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Shopping in Europe

For decades, the Gulf looked mostly to Washington for its weapons, but European arms deals also appear on the rise.

In Berlin, German government spokesman Georg Streiter said there has been an “expression of interest” by Qatar in about 200 Leopard II tanks. A similar Leopard tank deal with Saudi Arabia was reported last year by German media.

In May, Saudi Arabia signed a $3 billion deal with Britain for air force training planes apparently linked to a 2007 agreement to buy 72 Eurofighter Typhoon fighters.

The weapons requests also reinforce thetoughening stance against Iran by main rival Saudi Arabia and the other Gulf Arab states. The six-nation Gulf Cooperation Council repeatedly has warned Tehran about “meddling” in Gulf affairs. Saudi Arabia and Qatar have taken a leading role in supporting Syrian rebels trying to topple Bashar Assad’s regime, which is Iran’s main Mideast ally.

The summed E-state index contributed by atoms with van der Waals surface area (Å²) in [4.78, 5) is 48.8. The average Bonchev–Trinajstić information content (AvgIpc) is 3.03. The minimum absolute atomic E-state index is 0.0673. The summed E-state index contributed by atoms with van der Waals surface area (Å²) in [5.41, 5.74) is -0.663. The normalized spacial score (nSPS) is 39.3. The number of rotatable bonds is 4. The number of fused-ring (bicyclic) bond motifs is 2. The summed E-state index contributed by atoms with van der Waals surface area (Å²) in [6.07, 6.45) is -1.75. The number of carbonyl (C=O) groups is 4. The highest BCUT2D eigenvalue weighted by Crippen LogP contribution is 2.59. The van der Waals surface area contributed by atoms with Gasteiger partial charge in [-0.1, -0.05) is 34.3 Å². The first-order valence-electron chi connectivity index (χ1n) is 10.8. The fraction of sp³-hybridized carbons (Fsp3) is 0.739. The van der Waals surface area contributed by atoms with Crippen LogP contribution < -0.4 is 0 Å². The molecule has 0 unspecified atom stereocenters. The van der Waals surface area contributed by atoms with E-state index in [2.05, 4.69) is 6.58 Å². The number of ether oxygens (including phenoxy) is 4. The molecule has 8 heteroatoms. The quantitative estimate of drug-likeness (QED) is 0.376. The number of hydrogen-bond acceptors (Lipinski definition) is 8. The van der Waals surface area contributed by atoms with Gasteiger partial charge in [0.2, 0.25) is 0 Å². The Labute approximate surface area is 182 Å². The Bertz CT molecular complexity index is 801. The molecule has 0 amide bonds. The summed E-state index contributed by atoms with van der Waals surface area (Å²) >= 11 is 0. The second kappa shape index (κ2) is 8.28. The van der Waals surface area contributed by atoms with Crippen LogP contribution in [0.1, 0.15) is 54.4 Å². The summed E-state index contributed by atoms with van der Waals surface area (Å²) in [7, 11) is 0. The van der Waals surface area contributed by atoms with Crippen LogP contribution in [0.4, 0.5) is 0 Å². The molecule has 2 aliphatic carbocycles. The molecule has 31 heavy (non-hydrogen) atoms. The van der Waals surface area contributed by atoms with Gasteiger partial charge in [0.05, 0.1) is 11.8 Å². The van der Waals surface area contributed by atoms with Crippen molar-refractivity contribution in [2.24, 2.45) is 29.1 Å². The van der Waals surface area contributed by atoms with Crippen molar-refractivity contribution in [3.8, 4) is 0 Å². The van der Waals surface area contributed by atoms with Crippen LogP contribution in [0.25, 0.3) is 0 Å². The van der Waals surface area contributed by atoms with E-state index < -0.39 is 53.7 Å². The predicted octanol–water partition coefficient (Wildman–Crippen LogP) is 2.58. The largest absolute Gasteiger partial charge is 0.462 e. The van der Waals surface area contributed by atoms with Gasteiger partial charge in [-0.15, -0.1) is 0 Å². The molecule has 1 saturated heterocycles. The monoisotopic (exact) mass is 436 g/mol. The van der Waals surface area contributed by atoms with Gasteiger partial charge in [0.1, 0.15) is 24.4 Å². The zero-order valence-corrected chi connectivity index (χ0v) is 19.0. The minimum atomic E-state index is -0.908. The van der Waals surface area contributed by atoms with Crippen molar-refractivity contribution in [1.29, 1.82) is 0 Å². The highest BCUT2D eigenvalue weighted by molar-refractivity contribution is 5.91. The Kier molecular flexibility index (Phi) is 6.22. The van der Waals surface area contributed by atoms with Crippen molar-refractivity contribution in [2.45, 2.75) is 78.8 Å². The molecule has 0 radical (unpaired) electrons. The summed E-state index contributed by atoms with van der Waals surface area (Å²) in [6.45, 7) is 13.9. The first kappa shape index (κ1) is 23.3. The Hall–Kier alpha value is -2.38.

Last week, a commander of Iran’s powerful Revolutionary Guards warned that “hated Arab” rivals could face repercussions for their efforts to bring down Mr. Assad.

Although the Gulf Arab states have no direct ties to Israel, any military strike on Iran by the Jewish state could require some degree of coordination, with Washington likely to play an intermediary role. Gulf military forces also could be drawn quickly into a wider conflict or a confrontation over the Strait of Hormuz, the passageway for one-fifth of the world’s oil.

“Amid the standoff between Iran, Israel and the West, there’s another side that is often overlooked,” said Sami al-Faraj, director of the Kuwait Center for Strategic Studies. “It is the Gulf states. They are the ones caught in the middle.”